Irrespective of the wordiness of the site, I personally think it is a good move for Australia. Just because I think it is a good move doesn’t mean I think it is going to happen well. Melburnians will remember the disaster of the Myki and the horrendous budget blowouts and delays. I actually like the ticketing system itself – I don’t like how it happened.
I am surprised the NBN is going to take 10 years to roll out. This means that a change of government could see the whole thing stopped mid-project, or stripped right down. I hear it is already over budget. It always seems that any major project driven by government goes over budget. I’m not sure why: sub-contracting commercial enterprises ripping off the government, or perhaps the wheels of bureaucracy turn so slowly that in itself causes the commercial enterprises performing the work to be unable to meet their time lines and therefore their budgets. Lack of accurate projecting scoping? It does seem to be a repetitive pattern, no matter who is in government.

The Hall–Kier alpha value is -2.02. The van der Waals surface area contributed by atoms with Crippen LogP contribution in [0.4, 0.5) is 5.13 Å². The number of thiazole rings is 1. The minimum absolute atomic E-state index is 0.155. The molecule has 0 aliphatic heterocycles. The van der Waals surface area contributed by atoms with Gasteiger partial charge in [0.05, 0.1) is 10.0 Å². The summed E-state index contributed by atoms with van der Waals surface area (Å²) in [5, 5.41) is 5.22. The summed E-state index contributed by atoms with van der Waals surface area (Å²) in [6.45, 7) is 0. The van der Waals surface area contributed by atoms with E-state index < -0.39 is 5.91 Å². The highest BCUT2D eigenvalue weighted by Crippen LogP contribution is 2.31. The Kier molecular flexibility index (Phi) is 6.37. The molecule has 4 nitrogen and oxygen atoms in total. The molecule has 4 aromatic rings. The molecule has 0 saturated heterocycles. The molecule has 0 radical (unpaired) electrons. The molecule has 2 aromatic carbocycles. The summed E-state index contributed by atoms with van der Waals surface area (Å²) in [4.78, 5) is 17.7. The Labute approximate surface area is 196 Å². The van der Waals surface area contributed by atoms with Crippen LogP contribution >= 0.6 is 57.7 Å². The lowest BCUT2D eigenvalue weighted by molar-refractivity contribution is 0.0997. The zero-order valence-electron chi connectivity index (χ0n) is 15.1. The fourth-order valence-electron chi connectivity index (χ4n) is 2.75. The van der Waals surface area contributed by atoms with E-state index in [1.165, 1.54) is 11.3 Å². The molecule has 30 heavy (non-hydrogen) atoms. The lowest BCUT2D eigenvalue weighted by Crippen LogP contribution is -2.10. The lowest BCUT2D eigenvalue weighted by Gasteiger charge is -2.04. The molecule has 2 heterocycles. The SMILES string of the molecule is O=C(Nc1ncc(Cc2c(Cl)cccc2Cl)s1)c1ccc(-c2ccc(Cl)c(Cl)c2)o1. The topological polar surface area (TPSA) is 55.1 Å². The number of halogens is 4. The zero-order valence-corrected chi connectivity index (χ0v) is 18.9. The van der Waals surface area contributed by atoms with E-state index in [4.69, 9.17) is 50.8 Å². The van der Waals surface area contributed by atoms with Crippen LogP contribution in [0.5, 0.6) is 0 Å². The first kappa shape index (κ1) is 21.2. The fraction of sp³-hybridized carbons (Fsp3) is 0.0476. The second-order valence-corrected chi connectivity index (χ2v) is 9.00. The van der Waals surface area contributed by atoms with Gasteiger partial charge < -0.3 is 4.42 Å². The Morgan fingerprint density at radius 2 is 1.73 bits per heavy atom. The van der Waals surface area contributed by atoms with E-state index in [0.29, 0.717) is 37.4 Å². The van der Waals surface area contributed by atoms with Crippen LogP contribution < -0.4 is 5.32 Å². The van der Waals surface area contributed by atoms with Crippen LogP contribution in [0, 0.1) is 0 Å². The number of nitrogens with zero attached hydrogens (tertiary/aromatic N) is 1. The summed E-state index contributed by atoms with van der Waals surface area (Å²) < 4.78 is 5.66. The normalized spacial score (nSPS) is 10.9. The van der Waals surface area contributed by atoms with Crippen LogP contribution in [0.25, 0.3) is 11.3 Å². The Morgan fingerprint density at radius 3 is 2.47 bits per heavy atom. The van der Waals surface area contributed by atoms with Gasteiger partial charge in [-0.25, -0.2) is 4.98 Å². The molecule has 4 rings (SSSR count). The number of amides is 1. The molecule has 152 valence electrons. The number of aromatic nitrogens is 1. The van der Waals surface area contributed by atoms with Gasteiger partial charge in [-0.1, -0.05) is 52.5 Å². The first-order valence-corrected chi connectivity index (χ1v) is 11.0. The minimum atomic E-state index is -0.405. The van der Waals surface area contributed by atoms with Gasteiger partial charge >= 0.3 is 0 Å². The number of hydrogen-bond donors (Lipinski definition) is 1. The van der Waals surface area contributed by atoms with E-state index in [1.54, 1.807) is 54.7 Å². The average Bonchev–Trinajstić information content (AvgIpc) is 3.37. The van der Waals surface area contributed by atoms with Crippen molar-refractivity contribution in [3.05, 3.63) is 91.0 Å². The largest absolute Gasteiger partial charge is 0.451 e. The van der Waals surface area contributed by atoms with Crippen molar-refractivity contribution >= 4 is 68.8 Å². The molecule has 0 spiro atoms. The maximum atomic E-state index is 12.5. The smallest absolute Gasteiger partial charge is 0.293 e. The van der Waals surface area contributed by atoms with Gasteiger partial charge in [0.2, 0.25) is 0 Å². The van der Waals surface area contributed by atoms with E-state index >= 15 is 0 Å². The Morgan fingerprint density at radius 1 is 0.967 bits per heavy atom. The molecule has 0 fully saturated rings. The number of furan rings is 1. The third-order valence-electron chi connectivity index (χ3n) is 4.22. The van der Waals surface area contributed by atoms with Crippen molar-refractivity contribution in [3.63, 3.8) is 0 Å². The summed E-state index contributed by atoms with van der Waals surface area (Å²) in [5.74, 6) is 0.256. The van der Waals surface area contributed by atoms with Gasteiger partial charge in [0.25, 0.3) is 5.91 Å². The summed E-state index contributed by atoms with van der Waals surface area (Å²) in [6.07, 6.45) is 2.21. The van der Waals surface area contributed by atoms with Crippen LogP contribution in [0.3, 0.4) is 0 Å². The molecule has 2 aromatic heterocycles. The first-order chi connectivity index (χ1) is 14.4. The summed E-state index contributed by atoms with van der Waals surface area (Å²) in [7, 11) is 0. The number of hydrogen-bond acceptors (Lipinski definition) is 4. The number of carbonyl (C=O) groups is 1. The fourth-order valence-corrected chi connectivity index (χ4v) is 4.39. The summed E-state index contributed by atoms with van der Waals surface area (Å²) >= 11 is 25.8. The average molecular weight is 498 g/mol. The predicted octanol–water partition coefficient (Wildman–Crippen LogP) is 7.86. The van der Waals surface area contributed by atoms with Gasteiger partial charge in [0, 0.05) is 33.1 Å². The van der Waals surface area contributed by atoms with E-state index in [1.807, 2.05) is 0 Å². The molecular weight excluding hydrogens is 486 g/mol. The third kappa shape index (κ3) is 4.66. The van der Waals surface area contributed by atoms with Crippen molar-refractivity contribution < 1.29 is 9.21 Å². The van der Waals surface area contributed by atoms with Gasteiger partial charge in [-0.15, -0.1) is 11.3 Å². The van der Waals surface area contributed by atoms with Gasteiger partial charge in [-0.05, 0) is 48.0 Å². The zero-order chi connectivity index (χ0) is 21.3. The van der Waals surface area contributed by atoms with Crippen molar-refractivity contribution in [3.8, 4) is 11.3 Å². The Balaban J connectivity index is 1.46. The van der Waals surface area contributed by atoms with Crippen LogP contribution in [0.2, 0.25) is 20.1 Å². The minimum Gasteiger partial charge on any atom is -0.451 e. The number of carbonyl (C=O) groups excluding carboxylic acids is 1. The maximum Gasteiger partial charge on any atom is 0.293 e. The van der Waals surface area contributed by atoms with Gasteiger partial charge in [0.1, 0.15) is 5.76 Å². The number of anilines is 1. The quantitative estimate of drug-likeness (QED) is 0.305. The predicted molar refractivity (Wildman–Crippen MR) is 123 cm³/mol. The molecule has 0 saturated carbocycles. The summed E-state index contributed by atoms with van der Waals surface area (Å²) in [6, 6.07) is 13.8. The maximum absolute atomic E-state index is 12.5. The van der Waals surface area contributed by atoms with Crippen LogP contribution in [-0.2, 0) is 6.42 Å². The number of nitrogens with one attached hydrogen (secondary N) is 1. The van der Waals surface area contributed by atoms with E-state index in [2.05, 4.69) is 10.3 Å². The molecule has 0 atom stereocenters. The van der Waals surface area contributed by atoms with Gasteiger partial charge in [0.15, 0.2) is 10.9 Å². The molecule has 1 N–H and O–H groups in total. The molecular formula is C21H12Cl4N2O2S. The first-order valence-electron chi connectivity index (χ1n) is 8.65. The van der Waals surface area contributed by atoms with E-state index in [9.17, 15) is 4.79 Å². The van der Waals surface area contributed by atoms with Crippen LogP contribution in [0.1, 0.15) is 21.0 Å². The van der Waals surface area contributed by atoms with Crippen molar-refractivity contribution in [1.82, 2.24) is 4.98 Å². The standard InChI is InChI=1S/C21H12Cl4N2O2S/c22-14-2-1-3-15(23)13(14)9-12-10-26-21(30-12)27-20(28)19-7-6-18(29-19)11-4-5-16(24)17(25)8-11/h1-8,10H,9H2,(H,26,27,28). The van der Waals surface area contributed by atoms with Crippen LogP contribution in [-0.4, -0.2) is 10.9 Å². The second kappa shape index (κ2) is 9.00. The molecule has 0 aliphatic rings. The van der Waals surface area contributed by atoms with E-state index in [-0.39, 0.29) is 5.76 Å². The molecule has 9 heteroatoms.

Australia is a long way from the “rest of the world”. It takes 15 or so hours to fly to the USA (California) and 24 hours to get to the United Kingdom. In Australia many of us are a long way from each other. Most of the population lives around the coast and Perth is a long way from Melbourne and Sydney. It used to take 12 hours to drive from Melbourne to Sydney: I haven’t done it for a few years and there have been road improvements in that time; perhaps it doesn’t take as long now. It is still some distance!
Digital communication is a must for Australia if we are to compete in world markets. Very handy just to compete in our local markets. Our current infrastructure is not going to carry us into the future, something has to be done.